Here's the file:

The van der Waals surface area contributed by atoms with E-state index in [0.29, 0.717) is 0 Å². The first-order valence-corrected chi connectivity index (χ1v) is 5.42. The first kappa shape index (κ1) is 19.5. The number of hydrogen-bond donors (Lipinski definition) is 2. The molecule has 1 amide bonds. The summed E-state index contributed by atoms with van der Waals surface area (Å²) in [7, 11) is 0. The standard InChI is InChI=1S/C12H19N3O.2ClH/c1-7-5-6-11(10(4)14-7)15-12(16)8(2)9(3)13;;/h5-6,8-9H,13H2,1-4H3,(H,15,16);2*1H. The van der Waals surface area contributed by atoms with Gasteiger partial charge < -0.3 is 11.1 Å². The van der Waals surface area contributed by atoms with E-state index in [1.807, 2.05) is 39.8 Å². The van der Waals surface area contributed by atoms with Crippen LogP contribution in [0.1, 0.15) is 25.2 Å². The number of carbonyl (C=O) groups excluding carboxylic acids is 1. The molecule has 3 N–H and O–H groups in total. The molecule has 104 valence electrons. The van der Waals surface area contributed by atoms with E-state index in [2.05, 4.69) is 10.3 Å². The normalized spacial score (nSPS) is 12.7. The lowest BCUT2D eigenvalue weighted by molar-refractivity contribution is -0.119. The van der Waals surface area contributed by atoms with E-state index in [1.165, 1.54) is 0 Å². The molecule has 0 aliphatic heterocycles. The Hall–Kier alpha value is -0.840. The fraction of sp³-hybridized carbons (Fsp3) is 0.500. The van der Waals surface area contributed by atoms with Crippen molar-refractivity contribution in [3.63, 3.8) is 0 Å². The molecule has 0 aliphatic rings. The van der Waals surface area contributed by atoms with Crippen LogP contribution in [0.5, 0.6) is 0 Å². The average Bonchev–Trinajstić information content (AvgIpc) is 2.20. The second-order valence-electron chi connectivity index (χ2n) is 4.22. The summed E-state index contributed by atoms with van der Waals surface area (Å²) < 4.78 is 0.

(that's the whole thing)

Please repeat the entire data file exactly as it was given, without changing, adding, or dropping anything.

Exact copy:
The van der Waals surface area contributed by atoms with E-state index in [0.29, 0.717) is 0 Å². The first-order valence-corrected chi connectivity index (χ1v) is 5.42. The first kappa shape index (κ1) is 19.5. The number of hydrogen-bond donors (Lipinski definition) is 2. The molecule has 1 amide bonds. The summed E-state index contributed by atoms with van der Waals surface area (Å²) in [7, 11) is 0. The standard InChI is InChI=1S/C12H19N3O.2ClH/c1-7-5-6-11(10(4)14-7)15-12(16)8(2)9(3)13;;/h5-6,8-9H,13H2,1-4H3,(H,15,16);2*1H. The van der Waals surface area contributed by atoms with Gasteiger partial charge < -0.3 is 11.1 Å². The van der Waals surface area contributed by atoms with E-state index in [1.807, 2.05) is 39.8 Å². The van der Waals surface area contributed by atoms with Crippen LogP contribution in [0.1, 0.15) is 25.2 Å². The number of carbonyl (C=O) groups excluding carboxylic acids is 1. The molecule has 3 N–H and O–H groups in total. The molecule has 104 valence electrons. The van der Waals surface area contributed by atoms with E-state index in [2.05, 4.69) is 10.3 Å². The normalized spacial score (nSPS) is 12.7. The lowest BCUT2D eigenvalue weighted by molar-refractivity contribution is -0.119. The van der Waals surface area contributed by atoms with E-state index in [1.165, 1.54) is 0 Å². The molecule has 0 aliphatic heterocycles. The Hall–Kier alpha value is -0.840. The fraction of sp³-hybridized carbons (Fsp3) is 0.500. The van der Waals surface area contributed by atoms with Crippen molar-refractivity contribution in [3.63, 3.8) is 0 Å². The molecule has 0 aliphatic rings. The van der Waals surface area contributed by atoms with Crippen LogP contribution in [0.5, 0.6) is 0 Å². The average Bonchev–Trinajstić information content (AvgIpc) is 2.20. The second-order valence-electron chi connectivity index (χ2n) is 4.22. The summed E-state index contributed by atoms with van der Waals surface area (Å²) < 4.78 is 0.